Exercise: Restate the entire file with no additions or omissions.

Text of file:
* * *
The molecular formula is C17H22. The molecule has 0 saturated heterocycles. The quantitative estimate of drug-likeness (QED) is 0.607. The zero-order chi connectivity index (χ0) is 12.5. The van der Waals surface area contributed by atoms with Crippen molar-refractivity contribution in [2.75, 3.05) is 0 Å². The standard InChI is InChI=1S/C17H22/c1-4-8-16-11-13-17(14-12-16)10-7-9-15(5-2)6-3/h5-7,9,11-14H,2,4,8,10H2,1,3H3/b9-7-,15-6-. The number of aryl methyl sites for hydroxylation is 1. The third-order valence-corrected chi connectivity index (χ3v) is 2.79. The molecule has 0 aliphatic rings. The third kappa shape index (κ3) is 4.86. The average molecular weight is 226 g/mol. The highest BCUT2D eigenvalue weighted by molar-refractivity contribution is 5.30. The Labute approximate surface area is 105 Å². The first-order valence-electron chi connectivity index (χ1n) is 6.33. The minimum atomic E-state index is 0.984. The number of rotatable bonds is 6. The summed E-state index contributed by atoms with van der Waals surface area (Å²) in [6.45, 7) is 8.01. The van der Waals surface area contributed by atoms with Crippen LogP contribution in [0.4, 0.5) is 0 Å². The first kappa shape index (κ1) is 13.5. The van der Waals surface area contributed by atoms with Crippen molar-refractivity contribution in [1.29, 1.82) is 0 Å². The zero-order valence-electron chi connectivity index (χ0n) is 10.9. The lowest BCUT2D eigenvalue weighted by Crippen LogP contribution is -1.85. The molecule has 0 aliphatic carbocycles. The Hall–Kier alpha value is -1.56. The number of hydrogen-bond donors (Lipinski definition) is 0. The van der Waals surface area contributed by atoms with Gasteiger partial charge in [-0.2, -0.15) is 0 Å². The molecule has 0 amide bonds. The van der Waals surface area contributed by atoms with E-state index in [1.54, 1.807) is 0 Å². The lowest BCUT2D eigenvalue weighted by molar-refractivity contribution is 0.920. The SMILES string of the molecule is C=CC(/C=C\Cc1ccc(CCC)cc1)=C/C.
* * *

The molecular formula is C17H22. The molecule has 0 saturated heterocycles. The quantitative estimate of drug-likeness (QED) is 0.607. The zero-order chi connectivity index (χ0) is 12.5. The van der Waals surface area contributed by atoms with Crippen molar-refractivity contribution in [2.75, 3.05) is 0 Å². The standard InChI is InChI=1S/C17H22/c1-4-8-16-11-13-17(14-12-16)10-7-9-15(5-2)6-3/h5-7,9,11-14H,2,4,8,10H2,1,3H3/b9-7-,15-6-. The number of aryl methyl sites for hydroxylation is 1. The third-order valence-corrected chi connectivity index (χ3v) is 2.79. The molecule has 0 aliphatic rings. The third kappa shape index (κ3) is 4.86. The average molecular weight is 226 g/mol. The highest BCUT2D eigenvalue weighted by molar-refractivity contribution is 5.30. The Labute approximate surface area is 105 Å². The first-order valence-electron chi connectivity index (χ1n) is 6.33. The minimum atomic E-state index is 0.984. The number of rotatable bonds is 6. The summed E-state index contributed by atoms with van der Waals surface area (Å²) in [6.45, 7) is 8.01. The van der Waals surface area contributed by atoms with Crippen LogP contribution in [0.4, 0.5) is 0 Å². The first kappa shape index (κ1) is 13.5. The van der Waals surface area contributed by atoms with Crippen molar-refractivity contribution in [1.29, 1.82) is 0 Å². The zero-order valence-electron chi connectivity index (χ0n) is 10.9. The lowest BCUT2D eigenvalue weighted by Crippen LogP contribution is -1.85. The molecule has 0 aliphatic carbocycles. The Hall–Kier alpha value is -1.56. The number of hydrogen-bond donors (Lipinski definition) is 0. The van der Waals surface area contributed by atoms with Gasteiger partial charge in [-0.2, -0.15) is 0 Å². The molecule has 0 amide bonds. The van der Waals surface area contributed by atoms with E-state index in [1.54, 1.807) is 0 Å². The lowest BCUT2D eigenvalue weighted by molar-refractivity contribution is 0.920. The SMILES string of the molecule is C=CC(/C=C\Cc1ccc(CCC)cc1)=C/C.